B cells play a central role in human health by protecting us against infections through their ability to produce high-affinity antibodies and long-lived memory cells capable of antigenic recall. Perturbations in B cell function can not only lead to lowered ability to fight infections and inefficacy of vaccinations, but also to conditions such as leukemia, and autoimmune diseases. Thus, understanding the molecular mechanisms that contribute to optimal B cell function is extremely important for the generation of new therapeutics and vaccination strategies. The major goal of this proposal is to study how autophagy, a lysosomal degradative pathway with numerous physiological and pathophysiological roles, shapes B cell immunoresponses. The induction of canonical autophagy typically requires the downregulation of the biosynthetic kinase, mTORC1. However, in B cells upon BCR stimulation both autophagy and mTORC1 activity are simultaneously upregulated, suggesting that B cell autophagy is likely to be mTORC1 independent. Our lab has recently shown that there is a switch from basal canonical autophagy in nave, antigen-inexperienced B cells to an unconventional, mTORC1-independent, non- canonical activity in the germinal center (GC) B cells upon antigenic stimulation. GCs are the determinants of high affinity, class switched antibody generation, and therefore the study of the mechanisms that drive these high-quality immunoresponses is vitally important in the development of next-generation vaccines, therapeutic monoclonal antibodies and in the treatment of autoimmune diseases. Our working hypothesis is that non-canonical autophagy is important during B cell proliferation and will be relevant to GC biology affecting antibody quality, while canonical autophagy is important for long-lived memory cells and plasma cells influencing antibody durability. To test this hypothesis, we will evaluate GC and long-term immune responses in mice bearing genetic ablations of novel autophagy genes that we know affect the balance between canonical and non-canonical autophagy, namely Wipi1, Wipi2 and Rubicon. We will also determine the mechanisms by which the deletions of these genes affect antigen presentation and in eliciting T cell help. Finally, because autophagy intersects with mitochondrial integrity and metabolism, we will determine how these gene deletions control the capacity of GC B cells, memory and plasma cells to regulate ROS production, mitochondrial homeostasis and metabolic status and potentially influence B cell fate. We envision that the successful completion of these experimental aims will not only provide a better understanding of B cell function, but also mechanistic insights into how to modulate autophagy to affect humoral immunity ? augment it in cases such as immunosenescence, or downregulate it in instances of autoimmune diseases.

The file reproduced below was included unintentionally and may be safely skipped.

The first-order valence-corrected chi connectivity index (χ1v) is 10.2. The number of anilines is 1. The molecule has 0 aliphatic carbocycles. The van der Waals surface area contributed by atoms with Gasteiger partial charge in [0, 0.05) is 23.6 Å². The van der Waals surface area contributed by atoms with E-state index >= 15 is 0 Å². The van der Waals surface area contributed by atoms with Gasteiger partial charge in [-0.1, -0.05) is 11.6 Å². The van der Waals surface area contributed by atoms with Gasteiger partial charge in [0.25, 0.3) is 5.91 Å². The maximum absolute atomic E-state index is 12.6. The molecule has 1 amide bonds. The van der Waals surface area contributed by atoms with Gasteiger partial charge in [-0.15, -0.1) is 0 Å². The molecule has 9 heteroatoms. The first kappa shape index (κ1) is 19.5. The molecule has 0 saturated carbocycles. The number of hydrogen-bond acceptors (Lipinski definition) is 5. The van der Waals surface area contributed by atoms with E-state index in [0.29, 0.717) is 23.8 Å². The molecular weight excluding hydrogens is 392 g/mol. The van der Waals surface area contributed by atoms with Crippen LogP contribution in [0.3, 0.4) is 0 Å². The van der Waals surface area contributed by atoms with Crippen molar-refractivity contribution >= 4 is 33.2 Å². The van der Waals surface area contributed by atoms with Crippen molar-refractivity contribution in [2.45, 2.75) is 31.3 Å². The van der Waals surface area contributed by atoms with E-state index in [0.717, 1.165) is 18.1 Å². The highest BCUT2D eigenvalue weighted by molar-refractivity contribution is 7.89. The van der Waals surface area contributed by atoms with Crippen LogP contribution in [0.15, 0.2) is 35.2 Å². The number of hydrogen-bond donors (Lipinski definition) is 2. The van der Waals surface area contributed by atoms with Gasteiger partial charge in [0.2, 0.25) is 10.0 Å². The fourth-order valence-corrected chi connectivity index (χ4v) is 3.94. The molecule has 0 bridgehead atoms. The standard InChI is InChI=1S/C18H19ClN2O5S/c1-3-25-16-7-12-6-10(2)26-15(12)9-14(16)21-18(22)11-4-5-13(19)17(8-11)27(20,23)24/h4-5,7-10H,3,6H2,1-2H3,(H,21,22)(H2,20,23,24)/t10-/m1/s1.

Public Health Relevance

The immune system defends the body by making antibodies that recognize and destroy infectious agents. The impairment of one of the immune components, B cells, can result in the overgrowth of pathogens, lingering infections or autoimmune diseases. Our proposal investigates the role of autophagy, a universally conserved protein degradation process in regulating optimal B cell function.

National Institute of Health (NIH)
National Institute of Allergy and Infectious Diseases (NIAID)
Research Project (R01)
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Cellular and Molecular Immunology - B Study Section (CMIB)
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Ferguson, Stacy E
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Massachusetts General Hospital
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Tsui, Carlson; Maldonado, Paula; Montaner, Beatriz et al. (2018) Dynamic reorganisation of intermediate filaments coordinates early B-cell activation. Life Sci Alliance 1:e201800060